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How to Create Content for Every Stage of the Buyer’s Journey

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How to Create Content for Every Stage of the Buyer's Journey

No one wakes up in the morning and decides, “I’m going to buy something today.” Instead, they go through a path to purchase that includes research and evaluation before committing to a sales call.

That journey is called the buyer’s journey. Because consumers are more informed and empowered than ever, it’s important to deeply understand your buyer persona and their journey so you can create content that helps them along that path while positioning you as an authority in your space.

In this post, we’ll cover:

Understanding the Buyer’s Journey in Marketing

In most cases, with the exception of impulse buys, an individual begins their journey in an “unaware stage.” This individual likely fits the demographics of your ideal client, also known as your buyer persona, but they are unaware of your product or in need of it.

However, they may experience a triggering event that changes their situation or pain that needs to be solved. This kicks off their buyer’s journey.

buyer's journey graphic showing progression through the awareness stage, consideration stage and decision stage

Let’s say that an individual wants to kick off a personal fitness journey. They may not immediately decide to purchase a gym membership. This individual may take to the internet to learn more and make decisions as they progress through the following stages in their buyer’s journey, and it’s our job to assist them in that decision-making process.

Awareness Stage

In the awareness stage, the buyer is experiencing a problem or symptoms of a pain, and their goal is to alleviate it. They may be looking for informational resources to more clearly understand, frame, and give a name to their problem.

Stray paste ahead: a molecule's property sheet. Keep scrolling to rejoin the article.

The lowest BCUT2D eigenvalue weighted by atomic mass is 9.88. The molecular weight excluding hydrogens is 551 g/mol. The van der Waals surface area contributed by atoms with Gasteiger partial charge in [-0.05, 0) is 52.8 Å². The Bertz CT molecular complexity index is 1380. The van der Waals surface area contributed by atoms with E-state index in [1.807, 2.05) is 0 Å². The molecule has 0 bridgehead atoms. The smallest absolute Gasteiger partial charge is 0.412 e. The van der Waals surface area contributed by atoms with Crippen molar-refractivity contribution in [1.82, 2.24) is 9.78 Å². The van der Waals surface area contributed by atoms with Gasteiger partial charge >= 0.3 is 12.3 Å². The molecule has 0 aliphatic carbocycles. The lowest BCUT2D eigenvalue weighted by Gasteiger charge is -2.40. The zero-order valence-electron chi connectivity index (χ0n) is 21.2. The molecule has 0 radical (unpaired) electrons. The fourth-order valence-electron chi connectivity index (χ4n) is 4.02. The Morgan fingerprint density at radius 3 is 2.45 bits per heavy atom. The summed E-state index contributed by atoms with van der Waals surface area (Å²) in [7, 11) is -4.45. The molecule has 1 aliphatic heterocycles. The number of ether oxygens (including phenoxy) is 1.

An example of a search query a prospect might begin with is: “How do I get stronger?” In the awareness stage, they are not yet thinking about solutions or providers; it’s much too early for that. Instead, they’re looking to contextualize their problem first. As a content marketer, you’ll want to show up in search engine results, even in these early stages, to establish your authority and gain the trust of buyers who are starting the journey.

Consideration Stage

In the consideration stage, the buyer will have clearly defined and given a name to their problem, and they are committed to researching and understanding all of the available approaches and/or methods to solving the defined problem or opportunity. In other words, they are considering potential solutions.

An example of a search inquiry a prospect would make at the consideration stage is: “What’s better: going to a gym or hiring a personal trainer?” In the consideration stage, the prospect is not yet ready to buy, but they are deciding on the potential solution for them. Your goal will be to consider your indirect competitors and educate them on the pros and cons.

Decision Stage

Once they’ve progressed to the decision stage, the buyer has decided on their solution strategy, method, or approach. Their goal now is to compile a list of available vendors, make a short list, and ultimately make a final purchase decision.

An example of a search inquiry a prospect would make at the decision stage is: “Planet Fitness vs. Gold’s Gym.” Now they’re ready to spend money, and they’ll likely go with a provider that they like, know, and trust so long as that provider can meet their needs.

Why Creating Content for the Buyer’s Journey Is Important

As in all marketing disciplines, it’s essential to understand your audience: how they think, the answers they seek, and the path they tend to take to find a solution. From that research, you can begin crafting a documented content strategy that maps your content to the various stages of the buyer’s journey.

When you don’t completely understand your audience, a disconnect is created between your business and your potential customers. For content marketers, this usually means you’re putting out content that your readers don’t really relate to, which can cause you to lose them.

To avoid this, you’ll have to consider the stage they’re at in their journey, how to meet them there, and the best channels to put the content in front of them. The internet has made it easier for marketers (and salespeople) to engage customers at the various stages of their journey using content marketing. That’s one of the main reasons that 60% of marketers consider content as ‘very important’ or ‘extremely important’ to their overall strategy.

However, it can be challenging to create the right content, for the right people, at the right time.